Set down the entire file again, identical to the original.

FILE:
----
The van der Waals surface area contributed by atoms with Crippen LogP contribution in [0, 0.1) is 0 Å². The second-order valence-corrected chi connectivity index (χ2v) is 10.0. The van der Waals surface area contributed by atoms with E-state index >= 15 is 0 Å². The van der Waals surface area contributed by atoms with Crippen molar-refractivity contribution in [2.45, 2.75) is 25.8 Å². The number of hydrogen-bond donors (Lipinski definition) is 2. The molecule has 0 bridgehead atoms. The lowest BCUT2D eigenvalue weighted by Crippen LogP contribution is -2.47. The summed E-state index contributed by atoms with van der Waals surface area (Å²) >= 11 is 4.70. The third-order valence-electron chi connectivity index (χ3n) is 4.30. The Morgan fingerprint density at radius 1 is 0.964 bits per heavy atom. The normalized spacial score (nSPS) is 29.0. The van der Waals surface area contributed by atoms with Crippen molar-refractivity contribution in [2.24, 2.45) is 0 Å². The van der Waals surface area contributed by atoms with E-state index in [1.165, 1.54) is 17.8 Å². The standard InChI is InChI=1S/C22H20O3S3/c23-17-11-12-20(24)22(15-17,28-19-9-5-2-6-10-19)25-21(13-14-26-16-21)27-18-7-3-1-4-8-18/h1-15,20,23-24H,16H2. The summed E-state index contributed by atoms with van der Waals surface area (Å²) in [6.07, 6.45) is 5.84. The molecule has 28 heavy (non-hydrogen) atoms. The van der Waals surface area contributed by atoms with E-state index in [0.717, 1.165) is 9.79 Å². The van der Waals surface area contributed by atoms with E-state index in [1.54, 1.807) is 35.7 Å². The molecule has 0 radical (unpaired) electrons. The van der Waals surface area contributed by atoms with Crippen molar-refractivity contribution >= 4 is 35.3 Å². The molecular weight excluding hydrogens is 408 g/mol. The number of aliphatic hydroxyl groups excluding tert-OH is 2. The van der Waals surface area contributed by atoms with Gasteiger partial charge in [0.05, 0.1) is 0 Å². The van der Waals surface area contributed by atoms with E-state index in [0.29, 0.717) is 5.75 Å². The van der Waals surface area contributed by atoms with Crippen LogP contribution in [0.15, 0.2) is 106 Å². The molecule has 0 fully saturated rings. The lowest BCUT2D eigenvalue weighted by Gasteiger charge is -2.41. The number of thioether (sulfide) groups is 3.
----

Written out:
The van der Waals surface area contributed by atoms with Crippen LogP contribution in [0, 0.1) is 0 Å². The second-order valence-corrected chi connectivity index (χ2v) is 10.0. The van der Waals surface area contributed by atoms with E-state index >= 15 is 0 Å². The van der Waals surface area contributed by atoms with Crippen molar-refractivity contribution in [2.45, 2.75) is 25.8 Å². The number of hydrogen-bond donors (Lipinski definition) is 2. The molecule has 0 bridgehead atoms. The lowest BCUT2D eigenvalue weighted by Crippen LogP contribution is -2.47. The summed E-state index contributed by atoms with van der Waals surface area (Å²) >= 11 is 4.70. The third-order valence-electron chi connectivity index (χ3n) is 4.30. The Morgan fingerprint density at radius 1 is 0.964 bits per heavy atom. The normalized spacial score (nSPS) is 29.0. The van der Waals surface area contributed by atoms with Crippen molar-refractivity contribution in [2.24, 2.45) is 0 Å². The van der Waals surface area contributed by atoms with E-state index in [1.165, 1.54) is 17.8 Å². The standard InChI is InChI=1S/C22H20O3S3/c23-17-11-12-20(24)22(15-17,28-19-9-5-2-6-10-19)25-21(13-14-26-16-21)27-18-7-3-1-4-8-18/h1-15,20,23-24H,16H2. The summed E-state index contributed by atoms with van der Waals surface area (Å²) in [6.07, 6.45) is 5.84. The molecule has 28 heavy (non-hydrogen) atoms. The van der Waals surface area contributed by atoms with E-state index in [0.717, 1.165) is 9.79 Å². The van der Waals surface area contributed by atoms with E-state index in [1.54, 1.807) is 35.7 Å². The molecule has 0 radical (unpaired) electrons. The van der Waals surface area contributed by atoms with Crippen molar-refractivity contribution >= 4 is 35.3 Å². The molecular weight excluding hydrogens is 408 g/mol. The number of aliphatic hydroxyl groups excluding tert-OH is 2. The van der Waals surface area contributed by atoms with Gasteiger partial charge in [0.05, 0.1) is 0 Å². The van der Waals surface area contributed by atoms with E-state index in [0.29, 0.717) is 5.75 Å². The van der Waals surface area contributed by atoms with Crippen LogP contribution in [0.15, 0.2) is 106 Å². The molecule has 0 fully saturated rings. The lowest BCUT2D eigenvalue weighted by Gasteiger charge is -2.41. The number of thioether (sulfide) groups is 3.